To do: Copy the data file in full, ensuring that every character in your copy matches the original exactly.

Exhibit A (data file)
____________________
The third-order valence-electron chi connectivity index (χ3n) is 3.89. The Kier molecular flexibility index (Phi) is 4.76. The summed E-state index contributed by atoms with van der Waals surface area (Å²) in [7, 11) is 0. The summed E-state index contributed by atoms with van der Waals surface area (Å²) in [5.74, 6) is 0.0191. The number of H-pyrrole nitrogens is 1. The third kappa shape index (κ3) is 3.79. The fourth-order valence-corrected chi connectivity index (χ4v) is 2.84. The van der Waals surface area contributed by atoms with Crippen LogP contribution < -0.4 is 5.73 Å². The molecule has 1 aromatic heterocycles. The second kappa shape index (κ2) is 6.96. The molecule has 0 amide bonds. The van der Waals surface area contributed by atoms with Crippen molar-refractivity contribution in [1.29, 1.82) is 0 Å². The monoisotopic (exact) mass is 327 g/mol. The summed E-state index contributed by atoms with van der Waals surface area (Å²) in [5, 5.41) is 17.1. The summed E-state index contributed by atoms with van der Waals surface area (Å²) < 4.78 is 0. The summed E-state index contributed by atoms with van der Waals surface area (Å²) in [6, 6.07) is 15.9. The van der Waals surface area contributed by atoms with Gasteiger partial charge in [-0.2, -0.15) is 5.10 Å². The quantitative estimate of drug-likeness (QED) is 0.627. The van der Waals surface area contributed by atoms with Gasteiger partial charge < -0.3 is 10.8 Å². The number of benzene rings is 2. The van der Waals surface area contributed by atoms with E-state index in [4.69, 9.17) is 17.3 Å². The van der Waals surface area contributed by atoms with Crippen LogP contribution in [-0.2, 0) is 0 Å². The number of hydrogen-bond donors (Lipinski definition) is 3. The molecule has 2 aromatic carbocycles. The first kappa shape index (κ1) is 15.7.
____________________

The third-order valence-electron chi connectivity index (χ3n) is 3.89. The Kier molecular flexibility index (Phi) is 4.76. The summed E-state index contributed by atoms with van der Waals surface area (Å²) in [7, 11) is 0. The summed E-state index contributed by atoms with van der Waals surface area (Å²) in [5.74, 6) is 0.0191. The number of H-pyrrole nitrogens is 1. The third kappa shape index (κ3) is 3.79. The fourth-order valence-corrected chi connectivity index (χ4v) is 2.84. The van der Waals surface area contributed by atoms with Crippen LogP contribution < -0.4 is 5.73 Å². The molecule has 1 aromatic heterocycles. The second kappa shape index (κ2) is 6.96. The molecule has 0 amide bonds. The van der Waals surface area contributed by atoms with Crippen molar-refractivity contribution in [1.29, 1.82) is 0 Å². The monoisotopic (exact) mass is 327 g/mol. The summed E-state index contributed by atoms with van der Waals surface area (Å²) in [5, 5.41) is 17.1. The summed E-state index contributed by atoms with van der Waals surface area (Å²) < 4.78 is 0. The summed E-state index contributed by atoms with van der Waals surface area (Å²) in [6, 6.07) is 15.9. The van der Waals surface area contributed by atoms with Gasteiger partial charge in [-0.2, -0.15) is 5.10 Å². The quantitative estimate of drug-likeness (QED) is 0.627. The van der Waals surface area contributed by atoms with Gasteiger partial charge < -0.3 is 10.8 Å². The number of benzene rings is 2. The van der Waals surface area contributed by atoms with E-state index in [4.69, 9.17) is 17.3 Å². The van der Waals surface area contributed by atoms with Crippen LogP contribution in [-0.2, 0) is 0 Å². The number of hydrogen-bond donors (Lipinski definition) is 3. The molecule has 2 aromatic carbocycles. The first kappa shape index (κ1) is 15.7.